Computational biochemistry has been a rapidly evolving research area at the interface between biology, chemistry, computer science, and mathematics. It helps us to apply computational models to understand biochemical and chemical processes and their properties. A combination of chemistry and classical automata theory provides a constructive means of refining the number of objects that allow to understand the energetic cost of computation 11 . The research has been consistently grown in the field of chemical computing. There exist two ways to model complex chemical reactions: abstract devices and formal models based on multiset rewriting 13 . The complex chemical reaction networks carry out chemical processes that mimic the workings of classical automata models. Recently, Duenas-Diez and Perez-Mercader 11 ; 12 have designed chemical finite automata for regular languages and chemical automata with multiple stacks for context-free and context-sensitive languages. Further, the thermodynamic interpretation of the acceptance/rejection of chemical automata is given. It is useful to understand the energetic cost of chemical computation. They have used the one-pot reactor (mixed container), where chemical reactions and molecular recognition takes place after several steps, without utilizing any auxiliary geometrical aid.

In classical automata theory, it is known that two-way deterministic finite automata (2DFA) can be designed for all regular languages. It has also been investigated that two-way probabilistic finite automata (2PFA) can be designed for a non-regular language in an exponential time 14 ; 15 . The research has consistently evolved in the field of quantum computation and information processing. In quantum automata theory, it has been proved that 2QFA can be designed for L with one-sided bounded error and halted in linear time. Moreover, it has been demonstrated that 2QFA can be also designed for non-context free language 6 . Hence, 2QFA is strictly more powerful than its classical counterparts based on language recognition capability.

The field of chemistry and chemical computing plays a significant role in the evolution of computational models to mimic the behavior of systems at the atomic level. It is greatly influenced by the computing power of quantum computers. Motivated from the above-mentioned facts, we have modeled chemical reactions in the form of formal languages and represented them using two-way quantum finite automata. The main objective is to examine how chemical reactions perform chemical sequence identification equivalent to quantum automata models without involving bio-chemistry or any auxiliary device. The crucial advantage of this approach is that chemical reactions in the form of accept/reject signatures can be processed in linear time with one-sided bounded error. The organization of rest of this paper is as follows: Subsection is devoted to prior work. In Sect. 2, some preliminaries are given. The definition of two-way quantum finite automata is given in Sect. 3. In Sect. 4, the chemical reactions are transcribed in formal languages and modeled using two-way quantum finite automata approach. Summary of work is given in Section 5. Finally, Sect. 6 is the conclusion.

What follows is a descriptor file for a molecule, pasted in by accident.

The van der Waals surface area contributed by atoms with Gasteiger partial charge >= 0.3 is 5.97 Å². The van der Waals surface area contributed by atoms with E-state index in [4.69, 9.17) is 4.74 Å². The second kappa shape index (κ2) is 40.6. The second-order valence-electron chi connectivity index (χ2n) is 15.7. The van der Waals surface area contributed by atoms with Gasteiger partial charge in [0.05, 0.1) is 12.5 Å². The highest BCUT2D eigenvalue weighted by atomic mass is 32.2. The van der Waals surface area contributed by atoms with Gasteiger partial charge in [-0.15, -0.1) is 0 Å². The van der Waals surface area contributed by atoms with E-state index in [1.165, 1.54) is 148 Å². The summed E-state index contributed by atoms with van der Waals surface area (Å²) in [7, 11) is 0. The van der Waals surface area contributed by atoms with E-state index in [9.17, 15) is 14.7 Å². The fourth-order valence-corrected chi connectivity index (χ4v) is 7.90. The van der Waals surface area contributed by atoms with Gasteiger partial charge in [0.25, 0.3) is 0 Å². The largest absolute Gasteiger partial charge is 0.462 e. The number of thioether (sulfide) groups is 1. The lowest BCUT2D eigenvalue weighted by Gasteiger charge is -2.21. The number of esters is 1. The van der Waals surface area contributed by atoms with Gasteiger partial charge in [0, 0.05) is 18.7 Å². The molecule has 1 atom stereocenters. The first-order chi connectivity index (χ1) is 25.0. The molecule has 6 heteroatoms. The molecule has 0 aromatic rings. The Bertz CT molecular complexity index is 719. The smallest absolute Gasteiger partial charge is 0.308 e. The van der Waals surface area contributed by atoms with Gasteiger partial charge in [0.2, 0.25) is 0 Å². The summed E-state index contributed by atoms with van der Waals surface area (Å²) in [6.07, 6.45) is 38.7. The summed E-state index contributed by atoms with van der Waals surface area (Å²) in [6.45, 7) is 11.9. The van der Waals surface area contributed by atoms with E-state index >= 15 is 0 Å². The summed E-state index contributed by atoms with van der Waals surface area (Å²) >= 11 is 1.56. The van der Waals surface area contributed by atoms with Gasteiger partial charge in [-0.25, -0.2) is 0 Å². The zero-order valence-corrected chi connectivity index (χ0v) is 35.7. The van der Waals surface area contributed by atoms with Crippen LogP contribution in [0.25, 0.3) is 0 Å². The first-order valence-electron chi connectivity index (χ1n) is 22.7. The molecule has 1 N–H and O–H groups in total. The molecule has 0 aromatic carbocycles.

i.1 Prior work

The field of chemical computation has rich and interesting history. Various researchers have represented the chemical computation using the concept of logic gates based reaction-diffusion systems and artificial intelligence approaches. In early 1970s, Conrad

1 differentiated the information processing on molecules from digital computing. Nearly a decade after, Okamoto et al. 16 proposed the concept of a theoretical chemical diode for cyclic enzyme systems. It has been proved that it can be used to analyze the dynamic behavior of metabolic switching events in bio-computer. In 1991, Hjelmfelt et al. 17

designed neural networks and finite state machines using chemical diodes. It has been investigated that the execution of a universal Turing machine is possible using connecting chemical diodes.